The coronavirus pandemic has reignited debate in Germany about cutting the working week to four days to help preserve jobs during and after the economic shock.
But the idea remains highly controversial.
The president of Germany's powerful metalworkers union IG Metall, Joerg Hofmann, started a national conversation by proposing the measure at a time when fears about unemployment are rising, as they are across the world.
Before the pandemic pummelled the global economy, Germany boasted a record low unemployment level of around five percent.
By July, the rate had climbed to 6.4 percent.
German Labour Minister Hubertus Heil, a member of the centre-left Social Democrats, has signalled he is open to moving away from a traditional five-day working week.
"Reduced hours with some wage compensation may be an appropriate measure," he said this week.
The basic idea is that in working less, employees share more of the jobs that are fading away.
- Paving the way -
Such a move could be the answer to the structural changes hitting sectors such as the car industry, which faces a "digital acceleration due to the pandemic", the IG Metall boss told the daily Sueddeutsche Zeitung at the weekend.
Hofmann, whose union represents more than two million workers, also said that for those switching to a shorter week, salary cuts should be kept in check so as not to cause a fall in purchasing power.
This isn't IG Metall's first battle on working hours, and its achievements have often set the benchmark for employees in other industries.
In 1995, it won a 35-hour working week. In 2018, the union won the right for employees to opt to work only 28 hours a week for two years, with only a limited decrease in pay.
Its latest proposal is supported by 60 percent of Germans, according to a YouGov poll published on Wednesday.
Germany's far-left Die Linke party wants to go even further, urging a reduction of working hours to 30 a week without a loss of pay.
- Hit to productivity -
But employers appear reluctant to jump on board.
Switching to a shorter week will only worsen "the enormous productivity shock" being suffered at the moment, according to Steffen Kampeter, director of the employers' federation BDA.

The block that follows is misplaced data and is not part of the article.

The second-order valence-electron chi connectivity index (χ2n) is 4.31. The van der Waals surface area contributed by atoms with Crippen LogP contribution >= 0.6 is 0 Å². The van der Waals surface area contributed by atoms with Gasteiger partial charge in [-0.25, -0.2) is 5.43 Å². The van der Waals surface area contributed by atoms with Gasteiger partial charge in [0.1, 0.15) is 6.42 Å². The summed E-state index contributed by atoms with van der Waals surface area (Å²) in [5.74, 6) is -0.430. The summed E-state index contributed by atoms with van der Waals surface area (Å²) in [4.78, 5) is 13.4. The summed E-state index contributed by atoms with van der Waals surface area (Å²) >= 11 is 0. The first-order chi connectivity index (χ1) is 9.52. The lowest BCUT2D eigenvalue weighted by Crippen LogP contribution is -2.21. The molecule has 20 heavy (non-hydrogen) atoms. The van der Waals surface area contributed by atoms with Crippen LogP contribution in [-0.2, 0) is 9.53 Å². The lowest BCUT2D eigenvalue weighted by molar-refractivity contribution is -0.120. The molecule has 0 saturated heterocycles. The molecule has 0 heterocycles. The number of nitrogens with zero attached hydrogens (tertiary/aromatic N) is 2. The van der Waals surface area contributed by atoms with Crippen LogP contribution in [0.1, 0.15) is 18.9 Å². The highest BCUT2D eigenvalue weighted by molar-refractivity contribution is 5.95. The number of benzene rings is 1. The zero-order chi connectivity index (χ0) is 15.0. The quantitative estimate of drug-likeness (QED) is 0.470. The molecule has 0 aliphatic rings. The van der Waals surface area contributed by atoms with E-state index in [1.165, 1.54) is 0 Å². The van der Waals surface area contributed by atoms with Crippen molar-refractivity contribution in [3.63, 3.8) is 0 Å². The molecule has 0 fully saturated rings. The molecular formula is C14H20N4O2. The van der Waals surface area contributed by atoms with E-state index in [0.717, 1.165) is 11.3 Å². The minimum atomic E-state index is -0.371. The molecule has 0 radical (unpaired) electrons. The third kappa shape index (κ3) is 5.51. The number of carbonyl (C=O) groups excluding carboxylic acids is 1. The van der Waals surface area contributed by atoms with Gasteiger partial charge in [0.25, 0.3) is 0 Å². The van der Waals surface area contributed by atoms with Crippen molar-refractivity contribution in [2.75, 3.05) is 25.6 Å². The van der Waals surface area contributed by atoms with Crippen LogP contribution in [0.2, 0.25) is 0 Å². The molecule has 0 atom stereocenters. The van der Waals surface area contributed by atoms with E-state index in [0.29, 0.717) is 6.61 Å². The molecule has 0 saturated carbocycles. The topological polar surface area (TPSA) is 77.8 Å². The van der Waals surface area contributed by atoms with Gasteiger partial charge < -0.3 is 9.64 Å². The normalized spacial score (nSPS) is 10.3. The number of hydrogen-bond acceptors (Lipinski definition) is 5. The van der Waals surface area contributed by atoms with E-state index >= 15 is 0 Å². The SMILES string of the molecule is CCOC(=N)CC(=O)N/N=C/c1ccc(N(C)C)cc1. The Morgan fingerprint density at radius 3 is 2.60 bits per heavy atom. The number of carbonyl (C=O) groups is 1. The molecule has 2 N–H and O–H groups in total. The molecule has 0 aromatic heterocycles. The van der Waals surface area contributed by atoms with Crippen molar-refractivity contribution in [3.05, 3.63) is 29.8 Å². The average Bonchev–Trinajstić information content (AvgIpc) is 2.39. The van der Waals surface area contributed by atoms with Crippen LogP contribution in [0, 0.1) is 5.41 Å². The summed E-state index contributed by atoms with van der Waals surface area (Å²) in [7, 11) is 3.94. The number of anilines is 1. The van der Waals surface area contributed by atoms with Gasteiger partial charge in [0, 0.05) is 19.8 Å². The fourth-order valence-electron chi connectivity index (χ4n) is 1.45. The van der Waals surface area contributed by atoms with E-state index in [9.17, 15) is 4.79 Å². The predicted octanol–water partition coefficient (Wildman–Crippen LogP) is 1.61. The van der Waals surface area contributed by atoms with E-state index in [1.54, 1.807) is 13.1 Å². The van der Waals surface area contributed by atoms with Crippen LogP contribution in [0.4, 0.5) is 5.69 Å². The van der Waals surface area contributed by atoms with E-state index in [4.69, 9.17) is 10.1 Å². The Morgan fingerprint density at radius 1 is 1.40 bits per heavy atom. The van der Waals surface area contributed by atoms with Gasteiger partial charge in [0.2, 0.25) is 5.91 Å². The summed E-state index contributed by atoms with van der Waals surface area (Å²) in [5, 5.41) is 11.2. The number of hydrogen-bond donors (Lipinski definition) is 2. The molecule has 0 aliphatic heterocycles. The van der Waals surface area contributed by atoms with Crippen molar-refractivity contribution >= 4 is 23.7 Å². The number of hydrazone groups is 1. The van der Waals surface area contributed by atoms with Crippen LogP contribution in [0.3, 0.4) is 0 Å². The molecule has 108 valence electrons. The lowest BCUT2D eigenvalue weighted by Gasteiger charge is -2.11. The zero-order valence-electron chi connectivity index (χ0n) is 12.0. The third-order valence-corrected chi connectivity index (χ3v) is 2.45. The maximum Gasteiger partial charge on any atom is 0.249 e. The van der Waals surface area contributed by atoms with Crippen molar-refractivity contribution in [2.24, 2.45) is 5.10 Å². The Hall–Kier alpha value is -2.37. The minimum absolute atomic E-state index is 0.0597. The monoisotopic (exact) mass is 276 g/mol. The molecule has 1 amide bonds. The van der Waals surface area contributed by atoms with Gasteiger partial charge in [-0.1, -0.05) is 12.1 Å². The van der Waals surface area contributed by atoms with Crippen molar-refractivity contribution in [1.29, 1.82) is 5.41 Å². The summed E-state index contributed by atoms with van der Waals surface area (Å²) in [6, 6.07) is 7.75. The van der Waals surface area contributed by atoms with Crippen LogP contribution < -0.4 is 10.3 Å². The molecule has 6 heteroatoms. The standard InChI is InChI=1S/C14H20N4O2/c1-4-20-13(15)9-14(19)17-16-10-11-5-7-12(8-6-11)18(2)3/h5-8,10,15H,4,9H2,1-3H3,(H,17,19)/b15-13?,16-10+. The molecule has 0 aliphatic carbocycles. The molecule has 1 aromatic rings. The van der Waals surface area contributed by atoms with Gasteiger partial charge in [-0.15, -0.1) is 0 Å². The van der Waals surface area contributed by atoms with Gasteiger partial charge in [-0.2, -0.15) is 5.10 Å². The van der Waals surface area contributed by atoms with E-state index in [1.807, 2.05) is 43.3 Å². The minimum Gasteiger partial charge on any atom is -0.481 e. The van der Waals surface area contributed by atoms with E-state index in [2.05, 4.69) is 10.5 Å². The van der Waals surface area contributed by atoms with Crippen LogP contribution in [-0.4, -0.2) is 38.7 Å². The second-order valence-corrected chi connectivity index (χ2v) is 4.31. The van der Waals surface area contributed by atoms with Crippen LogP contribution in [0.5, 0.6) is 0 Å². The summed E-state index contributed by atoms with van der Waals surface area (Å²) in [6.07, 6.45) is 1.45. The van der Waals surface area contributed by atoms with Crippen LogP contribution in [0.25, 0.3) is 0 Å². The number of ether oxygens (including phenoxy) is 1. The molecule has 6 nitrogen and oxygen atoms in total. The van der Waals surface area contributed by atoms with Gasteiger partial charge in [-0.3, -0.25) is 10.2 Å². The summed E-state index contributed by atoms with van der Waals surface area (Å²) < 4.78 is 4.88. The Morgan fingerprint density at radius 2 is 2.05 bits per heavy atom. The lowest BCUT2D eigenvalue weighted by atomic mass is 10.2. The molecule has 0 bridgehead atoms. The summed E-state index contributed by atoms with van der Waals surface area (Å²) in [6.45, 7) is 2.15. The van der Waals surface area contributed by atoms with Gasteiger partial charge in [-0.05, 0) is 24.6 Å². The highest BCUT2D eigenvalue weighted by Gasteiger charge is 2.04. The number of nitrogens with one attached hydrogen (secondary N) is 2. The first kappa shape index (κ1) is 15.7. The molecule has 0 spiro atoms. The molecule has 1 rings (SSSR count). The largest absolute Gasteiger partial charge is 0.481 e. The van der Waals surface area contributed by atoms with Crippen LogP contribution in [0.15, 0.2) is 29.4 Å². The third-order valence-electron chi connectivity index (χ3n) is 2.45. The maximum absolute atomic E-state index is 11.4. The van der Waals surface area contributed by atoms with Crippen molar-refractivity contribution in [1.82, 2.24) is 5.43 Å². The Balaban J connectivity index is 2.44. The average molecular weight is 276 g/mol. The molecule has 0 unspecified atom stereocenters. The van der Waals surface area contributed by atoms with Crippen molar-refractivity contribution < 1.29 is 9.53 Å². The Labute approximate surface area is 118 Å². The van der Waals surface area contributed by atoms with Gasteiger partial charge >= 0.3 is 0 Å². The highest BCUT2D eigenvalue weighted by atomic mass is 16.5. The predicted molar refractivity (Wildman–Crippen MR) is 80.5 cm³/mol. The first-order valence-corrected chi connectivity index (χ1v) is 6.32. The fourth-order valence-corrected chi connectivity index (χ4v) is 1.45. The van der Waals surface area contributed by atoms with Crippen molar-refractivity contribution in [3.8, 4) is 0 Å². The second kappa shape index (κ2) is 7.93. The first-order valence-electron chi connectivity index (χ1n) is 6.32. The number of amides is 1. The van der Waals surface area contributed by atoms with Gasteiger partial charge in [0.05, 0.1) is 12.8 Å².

"The longer the crisis lasts, the more we must find intelligent solutions that do more than just distribute wages and subsidies," Carsten Linnemann, a senior member of Chancellor Angela Merkel's conservative party, told business magazine Wirtschaftswoche.
Several large German companies, such as engineering firm Bosch and carmaker Daimler, have already implemented schemes to reduce working hours, while discussions continue at tyre maker Continental and aerospace giant Airbus.
But in these cases employees have had to make major financial sacrifices.
Back in the 1990s, when Volkswagen introduced a four-day week for some employees to save 30,000 jobs that were at risk when the group was in crisis, those affected had to accept a 10 percent salary cut.
In the beleaguered car industry's current climate, the four-day week would be "neither appropriate nor economically viable", Daimler personnel chief Wilfried Porth said.
Merkel's government ultimately wants to leave it to companies' unions and management to decide the issue.
But if unemployment does not fall quickly, the debate on shorter working hours could become a major issue in next year's federal election campaign.
And the debate isn't confined to Germany.
In France, in addition to trimming work time, the possibility exists of signing "collective performance" agreements to organise schedules with the aim of saving jobs, but at the cost of salary cuts.
And in Austria, the Social Democrats have proposed a plan to reduce working time by 20 percent with a parallel reduction of five percent in net pay, according to the public channel ORF.